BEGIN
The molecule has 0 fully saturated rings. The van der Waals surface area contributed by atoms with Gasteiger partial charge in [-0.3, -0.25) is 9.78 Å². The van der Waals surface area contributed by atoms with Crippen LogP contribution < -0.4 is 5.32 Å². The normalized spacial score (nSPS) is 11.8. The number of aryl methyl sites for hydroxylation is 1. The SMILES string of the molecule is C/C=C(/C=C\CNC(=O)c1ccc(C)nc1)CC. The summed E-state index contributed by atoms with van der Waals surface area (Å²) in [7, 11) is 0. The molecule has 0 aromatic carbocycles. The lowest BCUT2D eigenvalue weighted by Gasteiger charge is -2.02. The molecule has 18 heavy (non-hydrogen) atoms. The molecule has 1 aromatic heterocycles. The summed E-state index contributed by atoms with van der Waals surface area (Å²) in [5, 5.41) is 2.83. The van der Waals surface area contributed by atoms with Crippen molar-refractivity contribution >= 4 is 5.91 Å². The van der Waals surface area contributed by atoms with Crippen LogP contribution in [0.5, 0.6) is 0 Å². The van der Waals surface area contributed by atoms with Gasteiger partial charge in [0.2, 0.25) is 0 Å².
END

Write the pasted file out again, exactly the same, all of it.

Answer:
The molecule has 0 fully saturated rings. The van der Waals surface area contributed by atoms with Gasteiger partial charge in [-0.3, -0.25) is 9.78 Å². The van der Waals surface area contributed by atoms with Crippen LogP contribution < -0.4 is 5.32 Å². The normalized spacial score (nSPS) is 11.8. The number of aryl methyl sites for hydroxylation is 1. The SMILES string of the molecule is C/C=C(/C=C\CNC(=O)c1ccc(C)nc1)CC. The summed E-state index contributed by atoms with van der Waals surface area (Å²) in [7, 11) is 0. The molecule has 0 aromatic carbocycles. The lowest BCUT2D eigenvalue weighted by Gasteiger charge is -2.02. The molecule has 18 heavy (non-hydrogen) atoms. The molecule has 1 aromatic heterocycles. The summed E-state index contributed by atoms with van der Waals surface area (Å²) in [5, 5.41) is 2.83. The van der Waals surface area contributed by atoms with Crippen molar-refractivity contribution >= 4 is 5.91 Å². The van der Waals surface area contributed by atoms with Crippen LogP contribution in [0.5, 0.6) is 0 Å². The van der Waals surface area contributed by atoms with Gasteiger partial charge in [0.2, 0.25) is 0 Å².